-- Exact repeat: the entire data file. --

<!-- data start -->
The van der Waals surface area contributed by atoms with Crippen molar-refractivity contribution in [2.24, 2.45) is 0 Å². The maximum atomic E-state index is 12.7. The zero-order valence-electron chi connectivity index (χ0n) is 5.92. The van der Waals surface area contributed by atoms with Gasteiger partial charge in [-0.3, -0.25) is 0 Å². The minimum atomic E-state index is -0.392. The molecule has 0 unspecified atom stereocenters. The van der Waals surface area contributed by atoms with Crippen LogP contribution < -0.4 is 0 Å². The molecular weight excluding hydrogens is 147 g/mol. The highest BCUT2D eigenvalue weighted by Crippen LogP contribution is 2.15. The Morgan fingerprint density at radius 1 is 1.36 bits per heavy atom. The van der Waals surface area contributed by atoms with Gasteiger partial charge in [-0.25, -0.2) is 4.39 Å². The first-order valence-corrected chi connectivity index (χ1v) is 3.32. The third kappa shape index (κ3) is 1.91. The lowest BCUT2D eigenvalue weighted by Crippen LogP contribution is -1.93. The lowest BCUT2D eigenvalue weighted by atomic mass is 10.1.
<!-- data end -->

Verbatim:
The van der Waals surface area contributed by atoms with Crippen molar-refractivity contribution in [2.24, 2.45) is 0 Å². The maximum atomic E-state index is 12.7. The zero-order valence-electron chi connectivity index (χ0n) is 5.92. The van der Waals surface area contributed by atoms with Gasteiger partial charge in [-0.3, -0.25) is 0 Å². The minimum atomic E-state index is -0.392. The molecule has 0 unspecified atom stereocenters. The van der Waals surface area contributed by atoms with Crippen LogP contribution < -0.4 is 0 Å². The molecular weight excluding hydrogens is 147 g/mol. The highest BCUT2D eigenvalue weighted by Crippen LogP contribution is 2.15. The Morgan fingerprint density at radius 1 is 1.36 bits per heavy atom. The van der Waals surface area contributed by atoms with Gasteiger partial charge in [-0.25, -0.2) is 4.39 Å². The first-order valence-corrected chi connectivity index (χ1v) is 3.32. The third kappa shape index (κ3) is 1.91. The lowest BCUT2D eigenvalue weighted by Crippen LogP contribution is -1.93. The lowest BCUT2D eigenvalue weighted by atomic mass is 10.1.